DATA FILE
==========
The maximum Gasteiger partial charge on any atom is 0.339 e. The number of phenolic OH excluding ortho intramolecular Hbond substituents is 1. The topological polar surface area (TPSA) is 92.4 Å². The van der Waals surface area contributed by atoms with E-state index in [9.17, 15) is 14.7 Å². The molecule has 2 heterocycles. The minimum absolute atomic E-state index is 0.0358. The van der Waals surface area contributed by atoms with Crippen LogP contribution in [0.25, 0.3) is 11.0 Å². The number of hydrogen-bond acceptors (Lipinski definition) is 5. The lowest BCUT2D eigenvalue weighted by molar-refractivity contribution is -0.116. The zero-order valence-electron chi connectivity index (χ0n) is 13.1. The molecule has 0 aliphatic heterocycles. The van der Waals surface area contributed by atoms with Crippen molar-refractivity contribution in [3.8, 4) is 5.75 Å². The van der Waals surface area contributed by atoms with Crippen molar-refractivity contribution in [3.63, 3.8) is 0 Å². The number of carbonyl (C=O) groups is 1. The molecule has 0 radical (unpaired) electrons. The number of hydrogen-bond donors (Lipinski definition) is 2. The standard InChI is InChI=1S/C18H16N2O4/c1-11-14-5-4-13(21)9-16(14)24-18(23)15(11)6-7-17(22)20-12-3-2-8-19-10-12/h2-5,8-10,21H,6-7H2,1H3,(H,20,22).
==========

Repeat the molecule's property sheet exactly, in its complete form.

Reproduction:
The maximum Gasteiger partial charge on any atom is 0.339 e. The number of phenolic OH excluding ortho intramolecular Hbond substituents is 1. The topological polar surface area (TPSA) is 92.4 Å². The van der Waals surface area contributed by atoms with E-state index in [9.17, 15) is 14.7 Å². The molecule has 2 heterocycles. The minimum absolute atomic E-state index is 0.0358. The van der Waals surface area contributed by atoms with Crippen LogP contribution in [0.25, 0.3) is 11.0 Å². The number of hydrogen-bond acceptors (Lipinski definition) is 5. The lowest BCUT2D eigenvalue weighted by molar-refractivity contribution is -0.116. The zero-order valence-electron chi connectivity index (χ0n) is 13.1. The molecule has 0 aliphatic heterocycles. The van der Waals surface area contributed by atoms with Crippen molar-refractivity contribution in [3.8, 4) is 5.75 Å². The van der Waals surface area contributed by atoms with Crippen molar-refractivity contribution in [3.63, 3.8) is 0 Å². The number of carbonyl (C=O) groups is 1. The molecule has 0 radical (unpaired) electrons. The number of hydrogen-bond donors (Lipinski definition) is 2. The standard InChI is InChI=1S/C18H16N2O4/c1-11-14-5-4-13(21)9-16(14)24-18(23)15(11)6-7-17(22)20-12-3-2-8-19-10-12/h2-5,8-10,21H,6-7H2,1H3,(H,20,22).